Occasionally, a cultural artifact will emerge that is so peculiar that there is not yet an adequate vocabulary to describe it. That was certainly the case with HBO’s Los Espookys, a show whose narratives so effectively evaded Hollywood convention that even its writers struggled to find an elevator pitch.
In an interview on The Tonight Show in September, co-creator Ana Fabrega called it “a show about a group of friends who have a business where they stage different kinds of stunts for people who need it.” Co-creator, comedian Julio Torres explained on NPR that the friends live in “a made-up Latin American country” and “create fake, supernatural and horror experiences.” Faced with the inevitable question of what “Late Night With Seth Myers” is about, comedian Fred Armisen, who first laid the groundwork for the series with HBO, stumbled a bit and then said it’s about friends who “get hired to fooling people and scaring people.”
It’s all a bit like saying that Shakespeare’s Julius Caesar is a play about governance. Not technically wrong, but hardly the full picture.
Watching Los Espookys was like sliding down a rabbit hole of Latin bizarre: a preposterous mix of deadly absurdity, slapstick comedy, telenovela plot twists, and goth aesthetic steeped in the surreal and supernatural. The show was so stubbornly unclassifiable that it seems HBO didn’t quite know what to do with it. Deadline reported on Friday that Los Espookys had been canceled after two seasons.
That’s too bad. Because the show was unique in the stories it told and the way it told them — and actively subverted every Hollywood trope about Latinos. Instead of hackneyed plots about gangbangers and maids, “Los Espookys” delivered stories inspired by Latin America’s passion for the paranormal – and it did it brilliantly.
A character fought with a parasitic demon; another rewrote “Don Quixote” word for word. A subplot focused on the brainwashed anchor of a show in the vein of “Alarma TV,” the sensationalist news programs typical of Spanish-language television (where tales of lurid crimes and unlikely monsters are told with serious seriousness by beautiful women in tight dresses) . . And let’s not forget the US ambassador, introduced as a blonde party girl who worked in a barbie-pink embassy and hoped to one day become an ambassador in Miami to have “weird meetings with conservative Latinos.”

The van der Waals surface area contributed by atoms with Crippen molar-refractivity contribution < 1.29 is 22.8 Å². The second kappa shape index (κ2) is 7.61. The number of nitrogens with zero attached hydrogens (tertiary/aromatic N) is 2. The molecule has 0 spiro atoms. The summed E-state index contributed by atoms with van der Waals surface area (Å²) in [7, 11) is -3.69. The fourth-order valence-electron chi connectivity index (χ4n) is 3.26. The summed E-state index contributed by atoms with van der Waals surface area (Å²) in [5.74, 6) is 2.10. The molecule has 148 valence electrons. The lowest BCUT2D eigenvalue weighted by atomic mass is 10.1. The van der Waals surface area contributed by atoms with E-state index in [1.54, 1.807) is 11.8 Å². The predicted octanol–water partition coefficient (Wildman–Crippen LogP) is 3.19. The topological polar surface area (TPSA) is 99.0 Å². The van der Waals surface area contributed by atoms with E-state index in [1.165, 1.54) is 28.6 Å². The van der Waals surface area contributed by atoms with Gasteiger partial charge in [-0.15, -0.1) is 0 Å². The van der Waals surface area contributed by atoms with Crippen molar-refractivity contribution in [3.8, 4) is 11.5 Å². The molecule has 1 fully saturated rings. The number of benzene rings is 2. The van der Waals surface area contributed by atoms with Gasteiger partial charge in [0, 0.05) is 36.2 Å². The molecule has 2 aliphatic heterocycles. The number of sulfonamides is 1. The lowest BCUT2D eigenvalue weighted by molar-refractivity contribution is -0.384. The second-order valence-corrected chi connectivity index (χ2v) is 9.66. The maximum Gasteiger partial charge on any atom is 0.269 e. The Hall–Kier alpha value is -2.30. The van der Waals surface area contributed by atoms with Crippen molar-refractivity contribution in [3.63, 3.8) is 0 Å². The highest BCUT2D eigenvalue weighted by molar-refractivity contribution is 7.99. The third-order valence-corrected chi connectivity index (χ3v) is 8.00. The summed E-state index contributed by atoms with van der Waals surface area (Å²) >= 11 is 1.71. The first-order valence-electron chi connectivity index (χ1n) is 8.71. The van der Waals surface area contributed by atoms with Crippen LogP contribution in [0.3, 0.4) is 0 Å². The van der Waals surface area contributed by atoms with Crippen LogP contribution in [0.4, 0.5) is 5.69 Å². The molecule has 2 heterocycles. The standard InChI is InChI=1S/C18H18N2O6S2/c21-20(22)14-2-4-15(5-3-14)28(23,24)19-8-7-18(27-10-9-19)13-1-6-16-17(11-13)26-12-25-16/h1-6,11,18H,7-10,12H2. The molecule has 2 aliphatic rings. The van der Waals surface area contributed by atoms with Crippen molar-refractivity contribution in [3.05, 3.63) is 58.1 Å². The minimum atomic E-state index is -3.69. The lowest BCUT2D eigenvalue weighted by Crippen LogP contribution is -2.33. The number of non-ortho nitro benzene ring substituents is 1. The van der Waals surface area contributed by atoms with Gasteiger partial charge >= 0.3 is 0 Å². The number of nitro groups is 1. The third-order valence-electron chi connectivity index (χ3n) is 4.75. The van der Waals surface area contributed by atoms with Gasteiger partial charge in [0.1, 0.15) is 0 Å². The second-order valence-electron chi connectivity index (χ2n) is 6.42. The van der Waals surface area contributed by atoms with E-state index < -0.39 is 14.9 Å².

Imagine “Scooby-Doo” as written by Jorge Luis Borges and directed by Pedro Almodóvar, and you can begin to appreciate the mood.
“Los Espookys” was impossible to describe because there was no equivalent. The show didn’t try to be directly macabre, nor did it fit neatly into the sitcom mold (either US or Latin America). Instead, it seemed content to inhabit an underworld in between.
Its closest U.S. relatives might be FX’s vampire comedy What We Do in the Shadows, which wraps supernatural themes around a mockumentary structure, and Netflix’s “Wednesday,” which is the ooky-creepy Addams Family franchise with a mostly Latino twist Cast restarts.
However, “Espookys” was not an American comedy with a Latino veneer. The show’s architecture borrows directly from the conventions of Latin American storytelling, including surrealist literature and rural folklore. The characters inhabited an unnamed place where magic is an undisputed part of everyday life, where the grotesque affects culture as much as anything beamed in from the US, where humor is dead in the face of violence and death.
In this fantastic universe lived the four Espookys: Renaldo (played by Bernardo Velasco), a congenial chico dark (aka Goth), who is obsessed with horror movies and a bloated lapdog named Frutsi; Úrsula (Cassandra Ciangherotti), a former dental assistant who is the most practical (least impractical?) of the group, rolling eyes at machismo and making sure everyone gets paid; Andrés (Torres in a series of deeply saturated blue ensembles), the glamorous, otherworldly heir to a chocolate fortune; and the dingbat Tati (Fabrega), who constantly tries on new roles while performing several unlikely jobs – such as manually turning the second hand of a broken tower clock.
Armisen was a regular performer as LA’s Renaldos Tío Tico, known in the family as a parking prodigy.